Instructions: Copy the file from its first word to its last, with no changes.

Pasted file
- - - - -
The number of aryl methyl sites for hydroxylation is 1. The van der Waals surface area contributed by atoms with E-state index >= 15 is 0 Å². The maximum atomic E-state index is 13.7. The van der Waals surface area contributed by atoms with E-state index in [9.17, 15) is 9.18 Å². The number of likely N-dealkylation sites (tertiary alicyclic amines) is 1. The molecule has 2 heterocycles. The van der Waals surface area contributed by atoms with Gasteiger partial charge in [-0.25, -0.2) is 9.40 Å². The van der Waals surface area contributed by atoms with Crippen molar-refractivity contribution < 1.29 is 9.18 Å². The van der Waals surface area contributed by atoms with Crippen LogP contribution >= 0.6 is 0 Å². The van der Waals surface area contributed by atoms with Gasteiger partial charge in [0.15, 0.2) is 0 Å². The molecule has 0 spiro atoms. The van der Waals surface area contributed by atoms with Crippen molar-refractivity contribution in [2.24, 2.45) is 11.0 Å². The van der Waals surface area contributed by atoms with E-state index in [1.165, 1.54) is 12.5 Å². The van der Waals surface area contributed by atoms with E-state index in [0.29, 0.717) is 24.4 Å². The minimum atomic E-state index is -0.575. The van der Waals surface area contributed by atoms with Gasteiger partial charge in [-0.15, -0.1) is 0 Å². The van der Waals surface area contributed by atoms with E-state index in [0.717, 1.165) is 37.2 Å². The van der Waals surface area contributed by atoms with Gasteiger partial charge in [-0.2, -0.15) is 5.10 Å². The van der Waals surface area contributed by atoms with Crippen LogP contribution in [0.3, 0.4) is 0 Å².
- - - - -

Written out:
The number of aryl methyl sites for hydroxylation is 1. The van der Waals surface area contributed by atoms with E-state index >= 15 is 0 Å². The maximum atomic E-state index is 13.7. The van der Waals surface area contributed by atoms with E-state index in [9.17, 15) is 9.18 Å². The number of likely N-dealkylation sites (tertiary alicyclic amines) is 1. The molecule has 2 heterocycles. The van der Waals surface area contributed by atoms with Gasteiger partial charge in [-0.25, -0.2) is 9.40 Å². The van der Waals surface area contributed by atoms with Crippen molar-refractivity contribution < 1.29 is 9.18 Å². The van der Waals surface area contributed by atoms with Crippen LogP contribution >= 0.6 is 0 Å². The van der Waals surface area contributed by atoms with Gasteiger partial charge in [0.15, 0.2) is 0 Å². The molecule has 0 spiro atoms. The van der Waals surface area contributed by atoms with Crippen molar-refractivity contribution in [2.24, 2.45) is 11.0 Å². The van der Waals surface area contributed by atoms with E-state index in [1.165, 1.54) is 12.5 Å². The van der Waals surface area contributed by atoms with E-state index in [0.29, 0.717) is 24.4 Å². The minimum atomic E-state index is -0.575. The van der Waals surface area contributed by atoms with Gasteiger partial charge in [-0.15, -0.1) is 0 Å². The van der Waals surface area contributed by atoms with E-state index in [0.717, 1.165) is 37.2 Å². The van der Waals surface area contributed by atoms with Gasteiger partial charge in [-0.2, -0.15) is 5.10 Å². The van der Waals surface area contributed by atoms with Crippen LogP contribution in [0.3, 0.4) is 0 Å².